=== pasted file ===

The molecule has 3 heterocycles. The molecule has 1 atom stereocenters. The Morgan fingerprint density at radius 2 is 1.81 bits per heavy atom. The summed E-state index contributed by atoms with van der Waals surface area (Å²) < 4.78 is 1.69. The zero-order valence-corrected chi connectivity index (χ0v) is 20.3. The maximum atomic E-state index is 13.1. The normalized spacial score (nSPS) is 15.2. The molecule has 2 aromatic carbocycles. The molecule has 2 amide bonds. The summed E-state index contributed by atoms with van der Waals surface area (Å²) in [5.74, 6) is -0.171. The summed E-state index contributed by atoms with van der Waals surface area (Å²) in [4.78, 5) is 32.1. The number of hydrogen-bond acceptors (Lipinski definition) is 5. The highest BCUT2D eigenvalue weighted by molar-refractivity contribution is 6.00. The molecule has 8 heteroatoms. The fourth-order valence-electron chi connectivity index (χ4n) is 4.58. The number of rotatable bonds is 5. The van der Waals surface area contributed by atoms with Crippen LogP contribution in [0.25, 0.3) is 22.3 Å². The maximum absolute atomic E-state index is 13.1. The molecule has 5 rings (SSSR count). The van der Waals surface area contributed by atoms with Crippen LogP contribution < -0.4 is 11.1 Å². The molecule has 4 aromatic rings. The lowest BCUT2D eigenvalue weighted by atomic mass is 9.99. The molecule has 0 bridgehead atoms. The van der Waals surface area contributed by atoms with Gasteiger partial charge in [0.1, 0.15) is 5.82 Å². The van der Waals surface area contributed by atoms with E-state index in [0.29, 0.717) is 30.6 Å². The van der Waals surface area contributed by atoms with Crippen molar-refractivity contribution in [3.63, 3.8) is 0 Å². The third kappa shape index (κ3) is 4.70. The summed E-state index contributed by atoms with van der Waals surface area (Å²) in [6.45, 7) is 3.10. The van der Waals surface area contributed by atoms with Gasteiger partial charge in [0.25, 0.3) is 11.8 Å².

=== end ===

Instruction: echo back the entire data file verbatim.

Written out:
The molecule has 3 heterocycles. The molecule has 1 atom stereocenters. The Morgan fingerprint density at radius 2 is 1.81 bits per heavy atom. The summed E-state index contributed by atoms with van der Waals surface area (Å²) < 4.78 is 1.69. The zero-order valence-corrected chi connectivity index (χ0v) is 20.3. The maximum atomic E-state index is 13.1. The normalized spacial score (nSPS) is 15.2. The molecule has 2 aromatic carbocycles. The molecule has 2 amide bonds. The summed E-state index contributed by atoms with van der Waals surface area (Å²) in [5.74, 6) is -0.171. The summed E-state index contributed by atoms with van der Waals surface area (Å²) in [4.78, 5) is 32.1. The number of hydrogen-bond acceptors (Lipinski definition) is 5. The highest BCUT2D eigenvalue weighted by molar-refractivity contribution is 6.00. The molecule has 8 heteroatoms. The fourth-order valence-electron chi connectivity index (χ4n) is 4.58. The number of rotatable bonds is 5. The van der Waals surface area contributed by atoms with Crippen LogP contribution in [0.25, 0.3) is 22.3 Å². The maximum absolute atomic E-state index is 13.1. The molecule has 5 rings (SSSR count). The van der Waals surface area contributed by atoms with Crippen LogP contribution < -0.4 is 11.1 Å². The molecule has 4 aromatic rings. The lowest BCUT2D eigenvalue weighted by atomic mass is 9.99. The molecule has 0 bridgehead atoms. The van der Waals surface area contributed by atoms with Gasteiger partial charge in [0.1, 0.15) is 5.82 Å². The van der Waals surface area contributed by atoms with E-state index in [0.29, 0.717) is 30.6 Å². The van der Waals surface area contributed by atoms with Crippen molar-refractivity contribution in [3.63, 3.8) is 0 Å². The third kappa shape index (κ3) is 4.70. The summed E-state index contributed by atoms with van der Waals surface area (Å²) in [6.45, 7) is 3.10. The van der Waals surface area contributed by atoms with Gasteiger partial charge in [0.25, 0.3) is 11.8 Å².